Course Hero. "I Know Why the Caged Bird Sings Study Guide." Course Hero. 13 Oct. 2016. Web. 16 May 2021. <https://www.coursehero.com/lit/I-Know-Why-the-Caged-Bird-Sings/>.
Course Hero. (2016, October 13). I Know Why the Caged Bird Sings Study Guide. In Course Hero. Retrieved May 16, 2021, from https://www.coursehero.com/lit/I-Know-Why-the-Caged-Bird-Sings/
(Course Hero, 2016)
Course Hero. "I Know Why the Caged Bird Sings Study Guide." October 13, 2016. Accessed May 16, 2021. https://www.coursehero.com/lit/I-Know-Why-the-Caged-Bird-Sings/.
Course Hero, "I Know Why the Caged Bird Sings Study Guide," October 13, 2016, accessed May 16, 2021, https://www.coursehero.com/lit/I-Know-Why-the-Caged-Bird-Sings/.
Course Hero Literature Instructor Russell Jaffe provides an in-depth summary and analysis of Chapter 30 of Maya Angelou's autobiography I Know Why the Caged Bird Sings.
Maya takes the train to southern California to spend her summer vacation with Daddy Bailey. Because of her father's airs, Maya hopes he lives in a mansion, but the disappointing reality is that he lives in a trailer park "on the outskirts of a town that was itself the outskirts of town." His young girlfriend, Dolores, who also puts on airs, keeps the house "clean with the orderliness of a coffin." Maya finds it difficult to live up to the housekeeping standards Dolores sets, and Daddy mostly stays removed from the fray. Daddy Bailey is an excellent cook and often prepares elaborate dinners. He drives across the border to Mexico every week to buy ingredients for his Mexican specialties. When he decides to take Maya on one of his trips to Mexico, she's surprised but pleased. He hasn't taken her to see any local sites or done anything special with her since she arrived. He speaks excellent Spanish and says the trip will help Maya improve her Spanish, which is only passable. The next morning they set out for Mexico, leaving Dolores, who hasn't been invited to come, behind.
At the border Daddy and the border guard share Daddy's bottle of liquor in the guard's kiosk while Maya waits in the car. A half hour later they leave, after Daddy, speaking Spanish, asks the guard if he'd like to marry Maya, saying she's only 15. Daddy laughs when the guard says they could make many babies. Singing and drinking, Daddy drives along mountain roads and finally pulls in at a cantina, about five miles from Ensenada. Daddy is well-known by everyone at the bar, and Maya sees a different side of him. She sees him as a lonely person who never felt at home in Stamps or in the Johnson family. He hasn't found a place in the world that matched his aspirations, and he distracts himself with drink, women, and grand airs.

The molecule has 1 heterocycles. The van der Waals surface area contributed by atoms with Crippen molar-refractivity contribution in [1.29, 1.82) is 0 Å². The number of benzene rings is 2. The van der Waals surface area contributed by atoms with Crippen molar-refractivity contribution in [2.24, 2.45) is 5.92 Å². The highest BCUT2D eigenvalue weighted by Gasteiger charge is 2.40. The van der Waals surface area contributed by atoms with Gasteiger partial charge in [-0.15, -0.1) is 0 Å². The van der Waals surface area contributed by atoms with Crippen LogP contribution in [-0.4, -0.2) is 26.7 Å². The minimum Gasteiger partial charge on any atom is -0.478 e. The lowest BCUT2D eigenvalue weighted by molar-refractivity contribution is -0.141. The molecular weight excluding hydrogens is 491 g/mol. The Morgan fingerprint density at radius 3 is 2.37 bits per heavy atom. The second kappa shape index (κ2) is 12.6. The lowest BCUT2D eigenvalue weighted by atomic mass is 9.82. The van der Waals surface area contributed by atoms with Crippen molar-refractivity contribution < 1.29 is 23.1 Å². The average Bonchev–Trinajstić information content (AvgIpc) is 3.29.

In the festive atmosphere of the cantina, Maya is persuaded to join in the dancing, and she's been enjoying herself for some time when she notices Daddy isn't among the crowd. She panics, wondering if perhaps he really had sold her to the guard and has gone home without her. When she sees the car is still there, she relaxes, knowing he's with a woman. He eventually turns up, but he's been drinking too much to drive and climbs into the back seat to sleep it off. Maya doesn't want to spend the night in the car in Mexico, so, never having driven before, she decides she can figure out how to drive well enough to get them home. Amazingly she makes it down the winding mountain road without incident, reveling in the feeling that she's "controlling Mexico, and might and aloneness and inexperienced youth, and Bailey Johnson Sr. and death and insecurity, and even gravity."
But at the border crossing, she has a minor collision with another car. Daddy Bailey finally wakes up and, using his charm and his excellent Spanish, he sorts everything out and drives them home.
Maya has never had a chance to get to know her father, but she's had plenty of time to build fantasies about what his life is like. The reality, of course, is far different from what she'd imagined, but Maya seems to take the disappointment in stride. The fact that up until the trip to Mexico he doesn't make any special plans with Maya is evidence of his self-centered personality and lack of paternal qualities. The insight into her father's personality that Maya has while at the Mexican cantina is more forgiving. She sees him as a lonely, unfulfilled man who hasn't found his place in the world.
Maya's decision to drive down the mountain road while her father sleeps in the backseat is surprising. It shows her self-confidence has greatly improved since her days in Stamp, Arkansas—maybe too much, since her decision could have ended in a tragic accident. In describing the exhilaration she feels while steering the car down the mountain road, Maya describes herself in terms that call up images of the comic-book heroes she enjoys so much. She sees herself as being in control not only of the car, but of a whole list of things that she's been struggling with in her life.